Housing: The “Vaccine” Every Child Needs

Vaccines work by stimulating the immune system to fight against infections and are a mainstay of pediatric prevention around the world. They are effective because they often fight against multiple types of infections, they have long lasting effects and they benefit both the individual receiving them as well as the broader society by preventing the spread of disease.

But there is also a nontraditional type of vaccine: Housing. The “Housing Vaccine” as described by Boston’s Dr. Megan Sandel shares similar properties with traditional childhood vaccines.

Safe and affordable housing protects children in multiple ways by decreasing exposure to street violence, lead exposure, injuries and mold. It also protects in indirect ways. Parents of families that are homeless or who don’t feel secure with their housing situation are much more likely to be depressed and anxious. Thus, they are less likely to be involved in their children’s schooling or fully present for parenting.

Parents of families who suffer from housing insecurity may also have to work a variety of low-income jobs and be less available for their children, especially if they struggle with transportation. In short, housing insecurity and homelessness are associated with risks in the home and risks to the parent-child bond which are critically important for young children and adolescents and their health.

The housing vaccine is also long lasting. The Children’s Health Watch, a group of several emergency departments from around the country, assessed many pregnant women or women with young families and found that secure and stable housing was associated with positive child development for several years.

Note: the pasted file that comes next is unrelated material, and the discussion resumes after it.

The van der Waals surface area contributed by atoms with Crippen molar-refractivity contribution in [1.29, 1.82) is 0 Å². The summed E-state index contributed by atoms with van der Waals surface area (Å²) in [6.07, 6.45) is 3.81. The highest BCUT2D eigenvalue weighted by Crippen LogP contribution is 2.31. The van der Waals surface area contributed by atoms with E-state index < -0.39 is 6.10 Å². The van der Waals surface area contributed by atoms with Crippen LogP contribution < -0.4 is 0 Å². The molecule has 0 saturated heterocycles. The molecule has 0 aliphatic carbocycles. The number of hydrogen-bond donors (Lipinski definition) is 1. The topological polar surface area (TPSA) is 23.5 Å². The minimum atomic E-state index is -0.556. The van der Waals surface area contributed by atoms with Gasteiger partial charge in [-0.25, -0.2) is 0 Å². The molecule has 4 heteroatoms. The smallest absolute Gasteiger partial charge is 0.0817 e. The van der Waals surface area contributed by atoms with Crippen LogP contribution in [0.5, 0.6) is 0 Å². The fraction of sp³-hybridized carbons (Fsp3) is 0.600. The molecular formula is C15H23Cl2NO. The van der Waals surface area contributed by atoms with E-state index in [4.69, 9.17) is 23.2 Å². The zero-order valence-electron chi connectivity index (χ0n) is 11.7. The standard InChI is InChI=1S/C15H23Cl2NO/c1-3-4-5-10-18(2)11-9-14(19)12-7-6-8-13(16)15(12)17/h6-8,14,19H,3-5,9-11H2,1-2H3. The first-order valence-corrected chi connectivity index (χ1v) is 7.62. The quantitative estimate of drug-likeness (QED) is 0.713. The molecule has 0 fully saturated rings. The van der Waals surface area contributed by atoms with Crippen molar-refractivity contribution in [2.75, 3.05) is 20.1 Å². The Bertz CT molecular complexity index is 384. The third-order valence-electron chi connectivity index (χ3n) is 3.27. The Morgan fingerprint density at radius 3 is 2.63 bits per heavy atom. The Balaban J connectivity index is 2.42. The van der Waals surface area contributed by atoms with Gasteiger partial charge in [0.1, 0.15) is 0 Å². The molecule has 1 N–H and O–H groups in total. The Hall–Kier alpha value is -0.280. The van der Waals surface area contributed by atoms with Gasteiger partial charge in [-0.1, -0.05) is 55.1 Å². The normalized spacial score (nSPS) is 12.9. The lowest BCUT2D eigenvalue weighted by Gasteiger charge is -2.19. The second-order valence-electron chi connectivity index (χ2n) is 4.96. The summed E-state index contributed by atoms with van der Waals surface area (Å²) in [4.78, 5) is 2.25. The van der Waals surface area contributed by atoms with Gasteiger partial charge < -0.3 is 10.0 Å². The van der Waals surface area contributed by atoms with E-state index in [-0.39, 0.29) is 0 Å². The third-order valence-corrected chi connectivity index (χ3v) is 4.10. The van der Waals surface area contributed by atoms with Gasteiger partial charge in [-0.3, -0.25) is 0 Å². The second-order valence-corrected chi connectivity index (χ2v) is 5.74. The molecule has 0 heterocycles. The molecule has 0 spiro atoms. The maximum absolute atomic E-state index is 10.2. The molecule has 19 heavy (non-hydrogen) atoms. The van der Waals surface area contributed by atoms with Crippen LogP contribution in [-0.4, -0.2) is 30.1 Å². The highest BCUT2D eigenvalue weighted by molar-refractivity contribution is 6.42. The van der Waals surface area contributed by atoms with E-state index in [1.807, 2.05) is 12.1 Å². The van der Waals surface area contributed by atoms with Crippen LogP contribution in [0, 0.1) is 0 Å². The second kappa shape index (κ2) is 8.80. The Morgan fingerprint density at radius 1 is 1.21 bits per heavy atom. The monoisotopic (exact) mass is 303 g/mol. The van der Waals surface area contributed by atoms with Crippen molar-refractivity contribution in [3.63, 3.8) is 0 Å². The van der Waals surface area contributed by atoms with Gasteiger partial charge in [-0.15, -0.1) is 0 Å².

Finally, housing-first initiatives benefit both the individual children and families receiving stable housing but also benefit society at large. Children born into families that are in stable housing are more emotionally and behaviorally capable at entrance to kindergarten and less likely to require special education or shelter interventions. The cost of eviction and homelessness to the City of Columbus, alone, is $13M to $30M per year due to lost taxes and shelter.

Although we have much to learn, the housing vaccine protects children in multiple ways for long periods and benefits both those children and society. It is one of the important reasons that Nationwide Children’s Hospital partners with Community Development for All People, United Way of Central Ohio, the Mayor’s Office of Development, and others, to increase the availability of homes and rental properties for South Side families. Click here to learn more about our Healthy Neighborhoods Healthy Families program.

Kelly J. Kelleher, MD
Dr. Kelleher is a pediatrician whose research interests focus on accessibility, effectiveness and quality of health care services for children and their families, especially those affected by mental disorders, substance abuse or violence. He has a longstanding interest in formal outcomes research for mental health and substance abuse services. Dr. Kelleher is director of the Center for Innovation in Pediatric Practice and vice president of Health Services Research at The Research Institute at Nationwide Children's Hospital. Dr. Kelleher is also Professor in the Department of Pediatrics of The Ohio State University College of Medicine.

One thought on “Housing: The “Vaccine” Every Child Needs

  1. Brett Mitchell on said:

    Common Sense….start at the beginning. Security is the first thing a human being seeks. If we didn’t, then there wouldn’t be anybody around. We scream, we are noticed, and we are cared for. There are people screaming all over this world, why don’t we care for them…?

Leave a Reply

Your email address will not be published. Required fields are marked *